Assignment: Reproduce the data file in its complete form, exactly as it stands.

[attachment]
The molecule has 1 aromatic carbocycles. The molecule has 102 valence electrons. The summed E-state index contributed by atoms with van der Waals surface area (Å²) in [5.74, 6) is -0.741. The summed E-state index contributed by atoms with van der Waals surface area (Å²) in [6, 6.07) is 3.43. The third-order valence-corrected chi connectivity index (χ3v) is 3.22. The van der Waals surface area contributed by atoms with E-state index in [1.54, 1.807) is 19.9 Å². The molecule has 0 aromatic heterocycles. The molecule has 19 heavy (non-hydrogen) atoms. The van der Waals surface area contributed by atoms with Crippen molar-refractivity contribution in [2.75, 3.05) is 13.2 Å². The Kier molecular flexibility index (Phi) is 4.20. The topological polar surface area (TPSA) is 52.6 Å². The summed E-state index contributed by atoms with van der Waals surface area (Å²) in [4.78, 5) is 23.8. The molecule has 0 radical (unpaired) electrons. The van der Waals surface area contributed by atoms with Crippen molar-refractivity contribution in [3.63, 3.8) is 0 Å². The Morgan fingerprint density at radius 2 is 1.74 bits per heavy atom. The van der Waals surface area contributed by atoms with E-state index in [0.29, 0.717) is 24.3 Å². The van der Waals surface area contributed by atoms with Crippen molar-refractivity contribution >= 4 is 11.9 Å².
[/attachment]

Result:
The molecule has 1 aromatic carbocycles. The molecule has 102 valence electrons. The summed E-state index contributed by atoms with van der Waals surface area (Å²) in [5.74, 6) is -0.741. The summed E-state index contributed by atoms with van der Waals surface area (Å²) in [6, 6.07) is 3.43. The third-order valence-corrected chi connectivity index (χ3v) is 3.22. The van der Waals surface area contributed by atoms with E-state index in [1.54, 1.807) is 19.9 Å². The molecule has 0 aromatic heterocycles. The molecule has 19 heavy (non-hydrogen) atoms. The van der Waals surface area contributed by atoms with Crippen molar-refractivity contribution in [2.75, 3.05) is 13.2 Å². The Kier molecular flexibility index (Phi) is 4.20. The topological polar surface area (TPSA) is 52.6 Å². The summed E-state index contributed by atoms with van der Waals surface area (Å²) in [4.78, 5) is 23.8. The molecule has 0 radical (unpaired) electrons. The van der Waals surface area contributed by atoms with Crippen molar-refractivity contribution in [3.63, 3.8) is 0 Å². The Morgan fingerprint density at radius 2 is 1.74 bits per heavy atom. The van der Waals surface area contributed by atoms with E-state index in [0.29, 0.717) is 24.3 Å². The van der Waals surface area contributed by atoms with Crippen molar-refractivity contribution >= 4 is 11.9 Å².